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  • Poorly Designed Resveratrol Study

    October 26, 2012: by Bill Sardi

    Comment:  Yet another poorly designed study that one might think was intended to kibosh resveratrol.  How does resveratrol improve normal?  If it worked (lowered blood sugar) it would have created hypoglycemia.  Resveratrol works synergistically in red wine in tandem with others molecules such as quercetin and ferulic acid.  Hence, a so-called red wine pill should attempt to provide an array of small molecules.  The hormesis effect where a low dose biological stressor triggers the body to produce internal antioxidants is not considered here.  Consider this study with a grain of salt.  Resveratrol has already been demonstrated to produce health benefits in humans.  – Bill Sardi, ResveratrolNews.com


    Cell Metabolism, 25 October 2012
    Copyright 2012 Elsevier Inc. All rights reserved.
    10.1016/j.cmet.2012.09.015

    Resveratrol Supplementation Does Not Improve Metabolic Function in Nonobese Women with Normal Glucose Tolerance

    Authors

    Jun Yoshino, Caterina Conte, Luigi Fontana, Bettina Mittendorfer, Shin-ichiro Imai, Kenneth B. Schechtman, Charles Gu, Iris Kunz, Filippo Rossi Fanelli, Bruce W. Patterson, Samuel Klein

    • Highlights
    • Resveratrol supplementation does not improve plasma lipids in nonobese women
    • Resveratrol does not improve insulin sensitivity in nonobese women
    • Resveratrol does not affect its putative targets in fat or muscle in nonobese women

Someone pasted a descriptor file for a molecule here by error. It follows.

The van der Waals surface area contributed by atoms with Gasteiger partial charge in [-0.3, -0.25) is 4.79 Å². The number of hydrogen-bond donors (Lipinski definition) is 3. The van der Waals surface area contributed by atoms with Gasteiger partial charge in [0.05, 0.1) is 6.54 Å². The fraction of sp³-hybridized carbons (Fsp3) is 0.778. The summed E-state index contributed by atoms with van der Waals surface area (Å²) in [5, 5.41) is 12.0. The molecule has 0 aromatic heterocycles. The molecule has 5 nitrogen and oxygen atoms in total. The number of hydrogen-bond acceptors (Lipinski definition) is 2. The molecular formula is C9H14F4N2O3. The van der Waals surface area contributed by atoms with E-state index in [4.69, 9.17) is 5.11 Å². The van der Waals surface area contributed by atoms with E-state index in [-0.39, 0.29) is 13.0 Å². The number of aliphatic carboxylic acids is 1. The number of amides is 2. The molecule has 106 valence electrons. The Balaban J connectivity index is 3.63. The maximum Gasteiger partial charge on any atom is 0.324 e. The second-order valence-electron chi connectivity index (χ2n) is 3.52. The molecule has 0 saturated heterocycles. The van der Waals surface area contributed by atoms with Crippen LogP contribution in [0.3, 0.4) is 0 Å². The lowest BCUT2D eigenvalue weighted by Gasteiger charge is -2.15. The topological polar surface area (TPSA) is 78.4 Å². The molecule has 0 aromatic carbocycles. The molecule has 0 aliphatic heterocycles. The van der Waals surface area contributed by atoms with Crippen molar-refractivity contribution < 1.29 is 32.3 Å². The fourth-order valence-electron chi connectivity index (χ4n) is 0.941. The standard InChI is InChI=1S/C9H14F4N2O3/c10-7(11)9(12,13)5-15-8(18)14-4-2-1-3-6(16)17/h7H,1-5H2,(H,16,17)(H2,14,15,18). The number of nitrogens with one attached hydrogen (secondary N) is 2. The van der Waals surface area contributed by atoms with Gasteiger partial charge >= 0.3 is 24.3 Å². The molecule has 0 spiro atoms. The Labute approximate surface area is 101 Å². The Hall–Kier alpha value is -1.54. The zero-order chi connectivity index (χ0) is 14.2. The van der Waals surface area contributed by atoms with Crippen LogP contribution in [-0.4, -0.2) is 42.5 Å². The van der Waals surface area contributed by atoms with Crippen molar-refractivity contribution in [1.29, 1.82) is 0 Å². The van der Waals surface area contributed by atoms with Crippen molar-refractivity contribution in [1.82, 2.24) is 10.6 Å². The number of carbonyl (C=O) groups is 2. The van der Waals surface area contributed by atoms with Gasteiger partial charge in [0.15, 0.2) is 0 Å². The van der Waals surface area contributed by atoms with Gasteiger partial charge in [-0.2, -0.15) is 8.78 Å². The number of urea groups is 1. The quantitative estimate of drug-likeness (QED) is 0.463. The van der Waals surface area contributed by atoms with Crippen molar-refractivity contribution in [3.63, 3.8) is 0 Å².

Summary

    Resveratrol has been reported to improve metabolic function in metabolically abnormal rodents and humans, but it has not been studied in nonobese people with normal glucose tolerance. We conducted a randomized, double-blind, placebo-controlled trial to evaluate the metabolic effects of 12 weeks of resveratrol supplementation (75 mg/day) in nonobese, postmenopausal women with normal glucose tolerance. Although resveratrol supplementation increased plasma resveratrol concentration, it did not change body composition, resting metabolic rate, plasma lipids, or inflammatory markers. A two-stage hyperinsulinemic-euglycemic clamp procedure, in conjunction with stable isotopically labeled tracer infusions, demonstrated that resveratrol did not increase liver, skeletal muscle, or adipose tissue insulin sensitivity. Consistent with the absence of in vivo metabolic effects, resveratrol did not affect its putative molecular targets, including AMPK, SIRT1, NAMPT, and PPARGC1A, in either skeletal muscle or adipose tissue. These findings demonstrate that resveratrol supplementation does not have beneficial metabolic effects in nonobese, postmenopausal women with normal glucose tolerance.

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